Steel Coffe Pot

by Naum Slutzky

Thanks to a donation from the Bengt Julin Fund of the Friends of the Museum, the Nationalmuseum has been able to acquire a steel coffee pot by Naum Slutzky (1894-1965). The coffee pot will significantly enrich the museum’s collection of applied art and modern design.

Naum Slutzky

Naum Slutzky was born in the Ukrainian capital of Kiev and his father, Gilel Slucky, worked as a goldsmith for Carl Fabergé (1846-1920). Anti-Semitic currents caused the family to move to Austria where Slutzky emulated his father by training as a goldsmith. In 1912 Slutzky joined the Wiener Werkstätte which had been started in 1903. The founders were critical of the imitation of historical styles that was popular at the time as well as being dissatisfied with industrialism and mass-production which were considered to have a deleterious effect on people’s appreciation of craft skills, beauty and quality.

Bauhaus

In 1919 Slutzky moved to Germany to teach at the newly opened Staatliche Bauhaus. The design ideology initially taught by the founder, Walter Gropius (1883-1969), can be seen as a development of the ambitions of the Wiener Werkstätte and the Deutscher Werkbund. At the start, in 1919, the school maintained a rather romantic view of the role of artists and craftsmen in the industrial society. A central vision was to create a guild in which painters, sculptors, craftsmen and architects would work harmoniously together, oblivious of social class or professional hierarchies. The model for this was to be found in the craft workshops that were established on site to support the construction of Europe’s mediaeval cathedrals. But in due course, modern technology, standardization and rational mass-production proved more important stimuli. Abandoning the craft ideals of an earlier age led to controversies and to teachers and pupils leaving the school.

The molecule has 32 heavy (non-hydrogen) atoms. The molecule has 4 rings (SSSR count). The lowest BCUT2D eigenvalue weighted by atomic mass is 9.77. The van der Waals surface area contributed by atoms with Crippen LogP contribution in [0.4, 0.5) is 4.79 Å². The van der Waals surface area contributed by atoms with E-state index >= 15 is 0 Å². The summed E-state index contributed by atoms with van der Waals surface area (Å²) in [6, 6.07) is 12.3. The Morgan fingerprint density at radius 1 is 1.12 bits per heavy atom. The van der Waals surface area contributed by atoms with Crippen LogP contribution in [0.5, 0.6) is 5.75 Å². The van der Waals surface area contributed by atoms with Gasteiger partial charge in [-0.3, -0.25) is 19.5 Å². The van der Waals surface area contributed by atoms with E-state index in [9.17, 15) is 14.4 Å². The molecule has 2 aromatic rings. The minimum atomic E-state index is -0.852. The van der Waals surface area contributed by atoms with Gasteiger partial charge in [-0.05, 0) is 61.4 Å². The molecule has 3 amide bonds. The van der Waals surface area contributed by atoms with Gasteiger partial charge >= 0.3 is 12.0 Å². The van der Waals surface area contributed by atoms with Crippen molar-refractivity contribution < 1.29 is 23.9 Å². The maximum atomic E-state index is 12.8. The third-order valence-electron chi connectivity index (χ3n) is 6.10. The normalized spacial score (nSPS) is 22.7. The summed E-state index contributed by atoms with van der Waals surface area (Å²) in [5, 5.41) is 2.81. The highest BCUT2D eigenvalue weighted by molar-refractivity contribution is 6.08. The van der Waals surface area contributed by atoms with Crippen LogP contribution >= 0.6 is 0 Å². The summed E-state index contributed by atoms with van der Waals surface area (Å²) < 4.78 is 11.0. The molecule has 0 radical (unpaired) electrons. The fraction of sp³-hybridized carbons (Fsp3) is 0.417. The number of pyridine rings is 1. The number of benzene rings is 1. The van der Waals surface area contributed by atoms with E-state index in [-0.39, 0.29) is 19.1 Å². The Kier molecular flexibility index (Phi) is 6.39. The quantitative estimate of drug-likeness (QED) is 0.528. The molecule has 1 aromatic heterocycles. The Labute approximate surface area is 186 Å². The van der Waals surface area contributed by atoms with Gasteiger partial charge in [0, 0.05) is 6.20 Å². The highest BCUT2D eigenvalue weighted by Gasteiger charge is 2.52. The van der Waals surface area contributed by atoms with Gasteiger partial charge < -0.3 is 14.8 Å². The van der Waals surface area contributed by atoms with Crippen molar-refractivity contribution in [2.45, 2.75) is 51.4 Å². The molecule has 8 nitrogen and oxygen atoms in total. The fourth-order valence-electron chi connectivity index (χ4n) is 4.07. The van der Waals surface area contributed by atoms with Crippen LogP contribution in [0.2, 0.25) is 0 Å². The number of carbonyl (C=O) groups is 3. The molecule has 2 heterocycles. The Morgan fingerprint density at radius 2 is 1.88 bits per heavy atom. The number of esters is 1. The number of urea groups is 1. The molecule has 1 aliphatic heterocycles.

Leaving Germany

Naum Slutzky left the Bauhaus at the beginning of 1924. He continued to work in Vienna and Berlin and, in 1927, he settled in Hamburg. There he opened an office and marketed lamps, tea sets, jewellery for both men and women, boxes and ashtrays to his own designs. When anti-Semitism became increasingly virulent in Germany he moved his family via Denmark to exile in England.

One of a kind

The coffee pot that the Nationalmuseum has acquired was a gift to the Danish family that helped the Slutzkys flee from Germany in 1933. It is made of matt-finished steel, brass and ebony and is the only one of its kind. It is generally referred to as a coffee pot and there has been speculation as to whether it might, in fact, be a prototype for silver, silver-plated or chrome coffee pots. A very similar design with a different handle is part of a service from 1927-28.

 

Picture: Steel Coffe Pot by Naum Slutzky

Steel Coffe Pot by Naum Slutzky

Exquisite objects

Naum Slutzky can be regarded as a link between the eclecticism of 19th century design and the modernist design currents of the 20th century. As a trained goldsmith and the son of one of Fabergé’s colleagues Slutzky had acquired a traditional feeling for materials and quality. But his innovative designs mirror a central development in modern design history in which the Bauhaus and other reform movements sought to give expression to a radical break with aesthetic norms, material values and manufacturing processes. The objects that left Slutzky’s workshop were exquisite and exclusive.

Craft or industrial product?

At first sight the newly acquired coffee pot appears to be some sort of industrial product – a tool or projectile or something from under the bonnet of a car. Silver or silver-plate would have given a different impression. But closer inspection reveals that the coffee pot has been made laboriously by hand. This creates an interesting tension between the craft of the goldsmith and a utopian industrial aesthetic. The work shows that a designer can use traditional methods to produce something that we regard as innovative and modern. In a broader perspective the item can be seen as a link on the road to the industrial age in which design is adapted to the needs of the machine and of mass-produced goods. Both in Slutzky’s choice and treatment of steel and in the basic forms of the composition – circles, cylinders, spheres, cones – the work exemplifies the machine ethic of the modern design while its modular conception illustrates the vision of standardization and mass-production.
 
 
 


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